About a year ago when we first learned that we would be moving to China, a friend in Seattle forwarded us a bizarre story from NPR (a public radio/ news station in the US) about the practice of Westerners being hired as a front in offices of Chinese companies or at certain events. At the time, I thought this was an unusual practice that was probably limited to men. We even joked that Derek could get a job filling in one of the offices of a Chinese company where he could get paid for being there and also get the necessary work done for his own company. But anyway, we figured it was only done in cities such as Beijing or Shanghai and we were not sure how we would be identified for such opportunities.
A couple of months after we arrived here in China, I was giving an “English corner” presentation at our university about Thanksgiving (the English Corner is a club on campus where English language enthusiasts can get together. The foreign teachers are required to give at least one presentation a year on topics related to life and culture in our countries). Afterwards, I was approached by Johnny, a student in his last year or study at NUFE who was helping a friend of a friend working for a wine company selling imported wine. Said company was going to be organizing an event in a small city two hours from Nanjing at which important local government officials and business people would be attending. Johnny started aggressively recruiting me and Mechtthild, a friend of mine from Germany, to attend the event. We were told we would just have to dress professionally, show up and drink wine (sounded easy enough!). However, neither Mechtthild nor I could attend as we both had teaching commitments that day (which Johnny encouraged us to cancel but we couldn’t).
When Mecththild was first explained about the arrangement, she kept asking me on the side why they wanted us, random Western women, to attend. I explained from my own limited understanding that it was a status symbol for Westerners to attend such events and it brought a certain amount of prestige to a company.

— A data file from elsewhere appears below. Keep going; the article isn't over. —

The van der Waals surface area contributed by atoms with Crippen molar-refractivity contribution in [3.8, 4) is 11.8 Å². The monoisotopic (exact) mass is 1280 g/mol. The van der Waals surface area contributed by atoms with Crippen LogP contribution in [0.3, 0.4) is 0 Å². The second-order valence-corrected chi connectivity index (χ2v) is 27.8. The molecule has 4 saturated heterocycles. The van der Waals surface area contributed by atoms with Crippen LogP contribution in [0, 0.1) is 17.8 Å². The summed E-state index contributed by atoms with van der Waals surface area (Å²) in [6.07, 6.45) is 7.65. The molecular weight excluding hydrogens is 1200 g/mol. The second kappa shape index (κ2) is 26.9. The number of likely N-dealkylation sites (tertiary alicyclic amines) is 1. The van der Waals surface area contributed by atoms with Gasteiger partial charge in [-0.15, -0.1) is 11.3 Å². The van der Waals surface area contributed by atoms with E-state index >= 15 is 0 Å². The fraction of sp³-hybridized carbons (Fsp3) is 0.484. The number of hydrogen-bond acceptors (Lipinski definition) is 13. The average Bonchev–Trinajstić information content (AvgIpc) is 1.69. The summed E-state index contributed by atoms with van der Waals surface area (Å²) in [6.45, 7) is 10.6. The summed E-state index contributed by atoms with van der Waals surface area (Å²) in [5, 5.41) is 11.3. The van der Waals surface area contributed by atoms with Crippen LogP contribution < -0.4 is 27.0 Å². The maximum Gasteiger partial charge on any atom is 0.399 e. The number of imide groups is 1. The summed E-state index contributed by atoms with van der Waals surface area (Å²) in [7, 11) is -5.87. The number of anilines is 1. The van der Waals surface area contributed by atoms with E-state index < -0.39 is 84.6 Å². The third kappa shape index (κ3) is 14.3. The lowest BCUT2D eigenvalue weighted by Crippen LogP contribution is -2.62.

Guanxi is also a very important concept in Chinese business. Roughly meaning “relationship” in English, the Pinyin (romanization of Chinese words) is increasingly being incorporated into English-language business practices here in China. Without Guanxi, many business transactions in China simply cannot take place. Quanxi describes an individual’s personal network and connection with other important individuals. At a certain time, an individual such as a businessman may need to reach out to a friend or family member for a favor. Take for example the wine company that Johnny’s friend’s friend, etc. owned. In order for that owner to successfully launch his business, garner clients and customers within the community, he needs to “scratch the back” of any friends and influential people in city that he knows. “Scratching the back” doesn’t necessarily imply giving money. Rather it can come in the form of respect and trust. Cultivating such relationships can take time and finesse. Our wine owner has to show his appreciation for his local government official friends so that he can get necessary permits to open his store and garner customers. Local government officials take an active interest in the growth of companies which is tied in with economic growth of the community. Such local government officials may become major clients and accounts of the wine business and then help sell the wine to more individuals. Therefore, our friend the wine store owner must hold events such as banquets and fancy dinners in a hotel with entertainment and “important Western sales executives” to lavish and show appreciation to his sponsors and government officials.
I’m learning that a Quanxi network can be quite intricate. Take for example Johnny’s aggressiveness with recruiting me for opening of the wine store. Although Johnny didn’t work for the wine seller, he could potentially benefit from knowing and helping the friend of the friend opening the business. Down the road when Johnny graduates from college and needs a job, he will already have a couple of points in the Guanxi book for having successfully recruited Westerners for wine events. Looking at it from that point of view, it makes sense why he was persistent and aggressive. He is likely under pressure and working on garnering his relationships right now for future job prospects and no doubt wants to make a favorable impression.
At the end of the day, Quanxi may not seem vastly different from “networking” in the West or more crassly, the “Old boys club”. Some critics may think that it’s a dishonest and corrupt practice. Nevertheless, business practices and the long term success of a business in China depends on the very intricate personal relationship between individuals all the way down to the grassroots level. Although it may be seen as a time and cost-consuming practice, Chinese and foreign companies must practice it and it strengthens trust and relationships in the long run.
For more information on Chinese business practices and Guanxi
- Chinese Business Culture http://chinese-school.netfirms.com/guanxi.html